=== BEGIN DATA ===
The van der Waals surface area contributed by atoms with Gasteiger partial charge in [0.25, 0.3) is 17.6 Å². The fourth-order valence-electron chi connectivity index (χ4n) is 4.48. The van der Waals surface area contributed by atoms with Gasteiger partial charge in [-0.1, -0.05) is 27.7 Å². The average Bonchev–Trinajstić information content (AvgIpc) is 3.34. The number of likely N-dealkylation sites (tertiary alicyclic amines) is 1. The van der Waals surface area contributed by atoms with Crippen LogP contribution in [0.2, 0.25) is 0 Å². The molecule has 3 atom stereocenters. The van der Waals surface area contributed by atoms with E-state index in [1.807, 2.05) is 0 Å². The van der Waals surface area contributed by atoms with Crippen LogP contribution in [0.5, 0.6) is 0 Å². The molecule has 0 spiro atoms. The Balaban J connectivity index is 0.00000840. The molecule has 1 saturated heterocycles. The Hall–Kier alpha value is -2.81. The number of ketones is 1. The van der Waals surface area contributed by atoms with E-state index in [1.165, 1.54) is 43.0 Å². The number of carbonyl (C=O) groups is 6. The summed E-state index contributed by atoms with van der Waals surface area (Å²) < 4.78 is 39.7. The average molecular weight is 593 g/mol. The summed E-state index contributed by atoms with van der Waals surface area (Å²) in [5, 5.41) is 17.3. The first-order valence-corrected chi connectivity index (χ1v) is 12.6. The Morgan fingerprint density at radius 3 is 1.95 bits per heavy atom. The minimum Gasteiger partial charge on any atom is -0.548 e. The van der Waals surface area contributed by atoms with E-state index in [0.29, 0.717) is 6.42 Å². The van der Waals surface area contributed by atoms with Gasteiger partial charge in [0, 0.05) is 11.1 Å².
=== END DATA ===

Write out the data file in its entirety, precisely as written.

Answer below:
The van der Waals surface area contributed by atoms with Gasteiger partial charge in [0.25, 0.3) is 17.6 Å². The fourth-order valence-electron chi connectivity index (χ4n) is 4.48. The van der Waals surface area contributed by atoms with Gasteiger partial charge in [-0.1, -0.05) is 27.7 Å². The average Bonchev–Trinajstić information content (AvgIpc) is 3.34. The number of likely N-dealkylation sites (tertiary alicyclic amines) is 1. The van der Waals surface area contributed by atoms with Crippen LogP contribution in [0.2, 0.25) is 0 Å². The molecule has 3 atom stereocenters. The van der Waals surface area contributed by atoms with E-state index in [1.807, 2.05) is 0 Å². The van der Waals surface area contributed by atoms with Crippen LogP contribution in [0.5, 0.6) is 0 Å². The molecule has 0 spiro atoms. The Balaban J connectivity index is 0.00000840. The molecule has 1 saturated heterocycles. The Hall–Kier alpha value is -2.81. The number of ketones is 1. The van der Waals surface area contributed by atoms with E-state index in [1.165, 1.54) is 43.0 Å². The number of carbonyl (C=O) groups is 6. The summed E-state index contributed by atoms with van der Waals surface area (Å²) < 4.78 is 39.7. The average molecular weight is 593 g/mol. The summed E-state index contributed by atoms with van der Waals surface area (Å²) in [5, 5.41) is 17.3. The first-order valence-corrected chi connectivity index (χ1v) is 12.6. The Morgan fingerprint density at radius 3 is 1.95 bits per heavy atom. The minimum Gasteiger partial charge on any atom is -0.548 e. The van der Waals surface area contributed by atoms with E-state index in [0.29, 0.717) is 6.42 Å². The van der Waals surface area contributed by atoms with Gasteiger partial charge in [0, 0.05) is 11.1 Å².